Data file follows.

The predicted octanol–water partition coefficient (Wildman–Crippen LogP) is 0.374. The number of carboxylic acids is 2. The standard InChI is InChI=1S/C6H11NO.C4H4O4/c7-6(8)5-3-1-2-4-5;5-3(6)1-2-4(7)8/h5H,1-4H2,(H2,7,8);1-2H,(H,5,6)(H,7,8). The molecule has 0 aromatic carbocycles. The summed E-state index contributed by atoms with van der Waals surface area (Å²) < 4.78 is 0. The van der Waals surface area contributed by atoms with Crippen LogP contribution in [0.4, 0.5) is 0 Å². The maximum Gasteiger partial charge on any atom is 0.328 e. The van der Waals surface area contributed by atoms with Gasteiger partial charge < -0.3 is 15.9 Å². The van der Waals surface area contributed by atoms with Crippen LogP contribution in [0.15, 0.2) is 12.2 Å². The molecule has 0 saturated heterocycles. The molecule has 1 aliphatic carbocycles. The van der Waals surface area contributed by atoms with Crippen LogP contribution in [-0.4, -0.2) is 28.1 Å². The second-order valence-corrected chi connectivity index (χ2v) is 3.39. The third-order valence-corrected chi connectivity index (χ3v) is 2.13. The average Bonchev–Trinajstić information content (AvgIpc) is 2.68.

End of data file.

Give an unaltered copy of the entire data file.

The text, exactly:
The predicted octanol–water partition coefficient (Wildman–Crippen LogP) is 0.374. The number of carboxylic acids is 2. The standard InChI is InChI=1S/C6H11NO.C4H4O4/c7-6(8)5-3-1-2-4-5;5-3(6)1-2-4(7)8/h5H,1-4H2,(H2,7,8);1-2H,(H,5,6)(H,7,8). The molecule has 0 aromatic carbocycles. The summed E-state index contributed by atoms with van der Waals surface area (Å²) < 4.78 is 0. The van der Waals surface area contributed by atoms with Crippen LogP contribution in [0.4, 0.5) is 0 Å². The maximum Gasteiger partial charge on any atom is 0.328 e. The van der Waals surface area contributed by atoms with Gasteiger partial charge < -0.3 is 15.9 Å². The van der Waals surface area contributed by atoms with Crippen LogP contribution in [0.15, 0.2) is 12.2 Å². The molecule has 0 saturated heterocycles. The molecule has 1 aliphatic carbocycles. The van der Waals surface area contributed by atoms with Crippen LogP contribution in [-0.4, -0.2) is 28.1 Å². The second-order valence-corrected chi connectivity index (χ2v) is 3.39. The third-order valence-corrected chi connectivity index (χ3v) is 2.13. The average Bonchev–Trinajstić information content (AvgIpc) is 2.68.